Latitude Financial is the latest big company to announce a cyber attack that exposed customer data.
This is what we know so far...
This is what we know so far...
Latitude Financial has become the latest major Australian company to be hit by a cyber attack, announcing that personal data of almost 330,000 customers had been stolen.
The hack follows those of Medibank and Optus in October last year, exposing the data of 9.7 million and 2 million Australians respectively.
Latitude Financial is an Australian company offering digital banking services including a range of loans, insurance and credit cards.
It was formed out of GE in 2015 and listed on the Australian stock exchange (ASX) in 2021.
Until late February it offered a buy now, pay later service called LatitudePay, closing it after a review determined it had been effective at attracting customers but was "an immaterial part of the business".
It still works with large retailers on "instalments products" that serve a similar purpose.
CreditLine is only available through Apple, while the Latitude Go Mastercard and Latitude Gem Visa offer long-term interest-free shopping at partners including Harvey Norman, JB HiFi and The Good Guys, while also acting as normal credit cards.
In a March 16 statement to the ASX, Latitude announced it had "detected unusual activity on its systems over the last few days that appears to be a sophisticated and malicious cyber attack".
It said the attack appeared to have originated from "a major vendor used by Latitude", which the ABC understands was essentially a back-end infrastructure provider.
This resulted in the attacker obtaining Latitude employee login credentials before being stopped.
Those credentials were then used to steal personal information held by other service providers.
"As of today, Latitude understands that approximately 103,000 identification documents, more than 97 per cent of which are copies of drivers' licences, were stolen from the first service provider", the company said in its statement.
"Approximately 225,000 customer records were also stolen from the second service provider."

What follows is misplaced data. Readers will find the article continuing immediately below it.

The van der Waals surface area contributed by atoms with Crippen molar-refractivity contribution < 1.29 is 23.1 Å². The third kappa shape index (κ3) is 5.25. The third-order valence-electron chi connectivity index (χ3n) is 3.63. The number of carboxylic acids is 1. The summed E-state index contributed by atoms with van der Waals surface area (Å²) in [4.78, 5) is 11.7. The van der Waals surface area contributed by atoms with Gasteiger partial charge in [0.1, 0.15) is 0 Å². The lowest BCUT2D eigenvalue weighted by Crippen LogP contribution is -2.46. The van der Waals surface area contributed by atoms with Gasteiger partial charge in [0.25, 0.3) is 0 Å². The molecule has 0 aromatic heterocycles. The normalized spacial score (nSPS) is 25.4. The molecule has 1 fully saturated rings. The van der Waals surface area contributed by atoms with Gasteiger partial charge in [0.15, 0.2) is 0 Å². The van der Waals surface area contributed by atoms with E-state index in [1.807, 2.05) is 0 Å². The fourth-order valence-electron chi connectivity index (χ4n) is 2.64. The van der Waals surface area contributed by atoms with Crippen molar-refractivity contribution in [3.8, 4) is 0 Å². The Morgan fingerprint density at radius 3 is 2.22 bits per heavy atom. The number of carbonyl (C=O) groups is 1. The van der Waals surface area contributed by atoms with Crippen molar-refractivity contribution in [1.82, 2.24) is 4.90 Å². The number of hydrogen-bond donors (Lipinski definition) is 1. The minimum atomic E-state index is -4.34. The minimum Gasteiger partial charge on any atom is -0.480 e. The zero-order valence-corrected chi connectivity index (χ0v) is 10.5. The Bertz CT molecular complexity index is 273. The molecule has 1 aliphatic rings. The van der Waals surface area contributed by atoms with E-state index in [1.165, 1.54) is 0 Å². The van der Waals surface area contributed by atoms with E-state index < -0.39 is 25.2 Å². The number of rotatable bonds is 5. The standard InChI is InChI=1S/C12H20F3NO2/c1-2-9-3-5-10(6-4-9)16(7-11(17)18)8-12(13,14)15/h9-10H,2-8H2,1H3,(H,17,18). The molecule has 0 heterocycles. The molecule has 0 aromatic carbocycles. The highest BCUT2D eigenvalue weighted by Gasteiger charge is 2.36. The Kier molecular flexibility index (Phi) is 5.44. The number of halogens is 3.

Some customer-facing and internal systems were removed in an attempt to stop more data from being taken.
The company said it was working with the Australian Cyber Security Centre, had alerted relevant law enforcement agencies and engaged cybersecurity specialists.
It also said it was contacting those customers affected by the attack.
Latitude has 2.8 million current customers. It could not tell ABC News whether the hack concerned only their data or potentially former customers too.
UNSW Associate Professor Rob Nicholls says it is one of the first major hacks on a financial services company in Australia, making it significant.
Latitude Group Holdings Ltd is in a trading halt until Monday.
UNSW cybersecurity expert Richard Buckland told ABC News the breach was "very concerning" given the level of information people have to give over to get loans.
"It's precisely the information an attacker needs to take out a loan in your name; the information you use to take out a loan in your name," Professor Buckland said.
The big problem is the stolen copies of drivers' licences that Latitude emphasised in its statement.
Professor Buckland said the company's statement was "a bit coy" about what precisely had been stolen.
He said it was unclear if the licence card ID numbers had been accessed, which would make the breach more concerning than simply the cards themselves being stolen.
With a copy of your licence, criminals can open lines of credit in your name and buy personal items, apply for credit cards or large personal loans and then disappear, leaving you with the bill and a trashed credit history.
Drivers' licences have been described as a "golden ticket" for criminals and are the most common identity documents used to commit fraud.
The Australian Bureau of Statistics' most recent report into personal fraud found that 159,600 Australians had experienced identity theft over the 2021-22 financial year, and 537,200 over the previous five years.
After the massive Optus data breach in October last year, which affected more than 2 million customers, the states and territories moved to allow those affected to change their licence numbers.
Some jurisdictions waived replacement fees for those affected, while Optus offered reimbursements to others.
We do not yet know if similar support will be offered to those affected by this breach.
Excerpt from article from ABC News, reported by Emilia Terzon, read the full article here